Fargo Civil Service Commission hearing touches on police department’s handling of mental health issues

FARGO — A Fargo Civil Service Commission hearing was called Tuesday morning, Feb. 8, to hear an appeal from a former Fargo police officer who was recently fired for alleged dereliction of duty for the way he handled a missing child report and how he handled a stolen vehicle report.

Justin Nachatilo’s appeal hearing also touched on how the Fargo Police Department addresses the issue of officers’ mental health when another former officer, Mike Lovejoy, testified that he feels the department is “ignoring the fact that officers are struggling” with mental health and that disciplinary action is taken. it is sometimes used to address performance issues that stem from things like depression and post-traumatic stress disorder.

Lovejoy said he resigned from the Fargo Police Department in November due in part to his own struggles with mental health and his belief that he could no longer give the job what it required.

He also said he didn’t see the police department making moves to change a system he believes punishes officers who fight.

“We can’t keep chewing up officers and spitting them out when they are no longer good for us,” the former officer said, adding: “We are a family, we can’t do this to our brothers and sisters. “

When Fargo City Attorney Nancy Morris, who represented the city during Tuesday’s hearing, asked Fargo Police Chief David Zibolski if any of the issues raised by Lovejoy played a role in Fargo’s firing, officer Nachatilo, Zibolski answered no.

Zibolski went on to describe two cases that he said were related to Nachatilo’s firing: a September 7, 2021, missing persons report involving two children under the age of 13, and a July 10, 2021 stolen vehicle case. .

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In the case of the missing children, Zibolski said it took Nachatilo 27 minutes to answer the call and said that on the way to the call, Nachatilo stopped to buy a cup of coffee.

Zibolski said Nachatilo never filed a required missing persons report in the case and said information about the missing children was never placed in a national database as required by policy.

In the stolen vehicle case, Zibolski said Nachatilo never met with the victim and never filled out a report on the vehicle until the Cass County Sheriff’s Office found it abandoned in a field two days later.

Fargo City Attorney Nancy Morris speaks Tuesday, Feb. 8, 2022, with the Civil Service Commission at a hearing to appeal the firing of former Fargo police officer Justin Nachatilo for failing to complete a person report. missing and mishandling a stolen vehicle case, according to city records.

Michael Vosburg/The Forum

Zibolski said the evidence the sheriff’s office found in the vehicle that could have shed light on who took it — a soda can and a pair of socks — was turned over to Nachatilo, who never produced the socks as evidence and who He said he accidentally dropped the soda can.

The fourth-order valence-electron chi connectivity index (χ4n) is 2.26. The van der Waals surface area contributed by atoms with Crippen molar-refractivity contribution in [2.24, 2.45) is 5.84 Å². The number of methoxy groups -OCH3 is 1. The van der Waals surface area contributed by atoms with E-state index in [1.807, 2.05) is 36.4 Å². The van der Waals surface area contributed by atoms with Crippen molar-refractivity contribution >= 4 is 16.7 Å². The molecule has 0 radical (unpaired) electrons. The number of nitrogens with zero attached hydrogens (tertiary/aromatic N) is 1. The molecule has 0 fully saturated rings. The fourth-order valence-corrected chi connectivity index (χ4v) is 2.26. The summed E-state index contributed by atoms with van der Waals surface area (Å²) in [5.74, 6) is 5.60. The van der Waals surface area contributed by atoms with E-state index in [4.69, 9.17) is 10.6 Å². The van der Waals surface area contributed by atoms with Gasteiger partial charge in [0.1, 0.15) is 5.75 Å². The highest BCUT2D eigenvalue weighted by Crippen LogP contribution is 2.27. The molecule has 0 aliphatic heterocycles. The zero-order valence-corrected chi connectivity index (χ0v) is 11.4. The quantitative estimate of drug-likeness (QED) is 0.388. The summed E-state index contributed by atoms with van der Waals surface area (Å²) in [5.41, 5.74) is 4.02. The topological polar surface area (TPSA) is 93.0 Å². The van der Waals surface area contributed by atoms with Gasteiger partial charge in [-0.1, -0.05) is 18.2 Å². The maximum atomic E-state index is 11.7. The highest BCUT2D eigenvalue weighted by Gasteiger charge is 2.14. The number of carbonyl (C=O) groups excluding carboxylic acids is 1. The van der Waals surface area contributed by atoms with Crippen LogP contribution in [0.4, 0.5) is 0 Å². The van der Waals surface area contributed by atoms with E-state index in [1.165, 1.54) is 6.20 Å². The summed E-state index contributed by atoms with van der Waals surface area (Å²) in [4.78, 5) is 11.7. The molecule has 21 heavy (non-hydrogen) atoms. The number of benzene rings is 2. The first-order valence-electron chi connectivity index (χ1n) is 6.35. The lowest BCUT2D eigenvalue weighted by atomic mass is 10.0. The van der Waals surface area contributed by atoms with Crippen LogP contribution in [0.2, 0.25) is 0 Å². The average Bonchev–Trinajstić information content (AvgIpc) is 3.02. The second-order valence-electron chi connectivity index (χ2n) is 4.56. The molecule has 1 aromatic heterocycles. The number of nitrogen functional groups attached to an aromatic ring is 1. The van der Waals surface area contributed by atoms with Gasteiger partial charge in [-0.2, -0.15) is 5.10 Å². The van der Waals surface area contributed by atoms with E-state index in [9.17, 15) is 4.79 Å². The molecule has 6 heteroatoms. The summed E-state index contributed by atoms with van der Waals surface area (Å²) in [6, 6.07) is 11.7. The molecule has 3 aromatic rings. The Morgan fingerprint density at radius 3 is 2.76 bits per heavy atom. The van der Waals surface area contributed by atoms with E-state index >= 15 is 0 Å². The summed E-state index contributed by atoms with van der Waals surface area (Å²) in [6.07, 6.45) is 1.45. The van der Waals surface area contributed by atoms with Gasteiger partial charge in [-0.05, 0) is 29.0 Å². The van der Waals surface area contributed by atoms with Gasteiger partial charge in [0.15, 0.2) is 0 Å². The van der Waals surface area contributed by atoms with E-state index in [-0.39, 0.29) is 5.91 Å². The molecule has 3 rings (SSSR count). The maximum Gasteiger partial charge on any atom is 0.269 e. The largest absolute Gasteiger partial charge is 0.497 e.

By failing to complete a report on the stolen vehicle, Nachatilo put other law enforcement officers at risk because they might have encountered someone driving the stolen vehicle without knowing it was stolen, Zibolski told the commission.

Zibolski added that the loss of evidence affected more than that case because the theft was believed to be linked to 20 other carjackings.

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Testifying before the board, Nachatilo said that based on what he was told by the missing children’s biological father and stepmother and a West Fargo police officer early in the investigation, he believed the children had been picked up by their biological mother. who was visiting the area. and he had indicated that she wanted to see the children.

Nachatilo said that was eventually determined to be the case when the birth mother called the police later that day.

Regarding the report of the stolen vehicle, Nachatilo said that based on what the victim told him over the phone, he believed there was a high probability that the vehicle had been towed from the apartment complex where it was parked, not stolen.

Nachatilo also said that he was diagnosed with post-traumatic stress disorder and that several years ago his mental health problems caused problems at work.

He said he was later cleared to return to duty, but said the post-traumatic stress disorder had not gone away.

Zibolski stressed that during the six hours it took to confirm who the children were with, “no one knew for sure where they were.”

Asked by Morris if he thought Nachatilo would be able to serve as an officer in the police department again, Zibolski replied, “I don’t see that there is any way that he can.”

Leo Wilking, an attorney representing Nachatilo, told the commission that the level of disciplinary action taken against his client was inconsistent with the discipline other officers had received in similar cases.

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Wilking also claimed that the way the police department treated Nachatilo showed a “disturbing tendency to deal with mental health issues by imposing discipline.”

At the end of Tuesday’s proceedings, the Civil Service Commission decided to reconvene at 3 pm Friday to make a decision.

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